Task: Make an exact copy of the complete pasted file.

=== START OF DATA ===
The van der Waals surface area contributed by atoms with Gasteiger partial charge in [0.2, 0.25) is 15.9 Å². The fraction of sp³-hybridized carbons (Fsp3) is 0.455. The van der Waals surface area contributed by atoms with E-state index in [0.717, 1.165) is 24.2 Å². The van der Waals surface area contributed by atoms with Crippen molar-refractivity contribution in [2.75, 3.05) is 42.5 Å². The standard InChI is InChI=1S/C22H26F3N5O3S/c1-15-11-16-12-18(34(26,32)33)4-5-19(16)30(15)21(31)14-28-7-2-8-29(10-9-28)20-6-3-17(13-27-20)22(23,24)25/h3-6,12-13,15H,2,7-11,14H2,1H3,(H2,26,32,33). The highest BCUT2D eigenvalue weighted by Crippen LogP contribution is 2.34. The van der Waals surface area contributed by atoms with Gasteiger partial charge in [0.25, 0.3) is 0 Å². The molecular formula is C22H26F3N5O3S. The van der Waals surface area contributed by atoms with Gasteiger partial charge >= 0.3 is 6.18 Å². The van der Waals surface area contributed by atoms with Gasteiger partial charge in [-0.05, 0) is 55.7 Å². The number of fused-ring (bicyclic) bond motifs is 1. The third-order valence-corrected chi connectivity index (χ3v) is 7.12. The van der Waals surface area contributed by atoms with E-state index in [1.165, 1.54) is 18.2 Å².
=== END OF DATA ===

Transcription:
The van der Waals surface area contributed by atoms with Gasteiger partial charge in [0.2, 0.25) is 15.9 Å². The fraction of sp³-hybridized carbons (Fsp3) is 0.455. The van der Waals surface area contributed by atoms with E-state index in [0.717, 1.165) is 24.2 Å². The van der Waals surface area contributed by atoms with Crippen molar-refractivity contribution in [2.75, 3.05) is 42.5 Å². The standard InChI is InChI=1S/C22H26F3N5O3S/c1-15-11-16-12-18(34(26,32)33)4-5-19(16)30(15)21(31)14-28-7-2-8-29(10-9-28)20-6-3-17(13-27-20)22(23,24)25/h3-6,12-13,15H,2,7-11,14H2,1H3,(H2,26,32,33). The highest BCUT2D eigenvalue weighted by Crippen LogP contribution is 2.34. The van der Waals surface area contributed by atoms with Gasteiger partial charge in [0.25, 0.3) is 0 Å². The molecular formula is C22H26F3N5O3S. The van der Waals surface area contributed by atoms with Gasteiger partial charge >= 0.3 is 6.18 Å². The van der Waals surface area contributed by atoms with Gasteiger partial charge in [-0.05, 0) is 55.7 Å². The number of fused-ring (bicyclic) bond motifs is 1. The third-order valence-corrected chi connectivity index (χ3v) is 7.12. The van der Waals surface area contributed by atoms with E-state index in [1.165, 1.54) is 18.2 Å².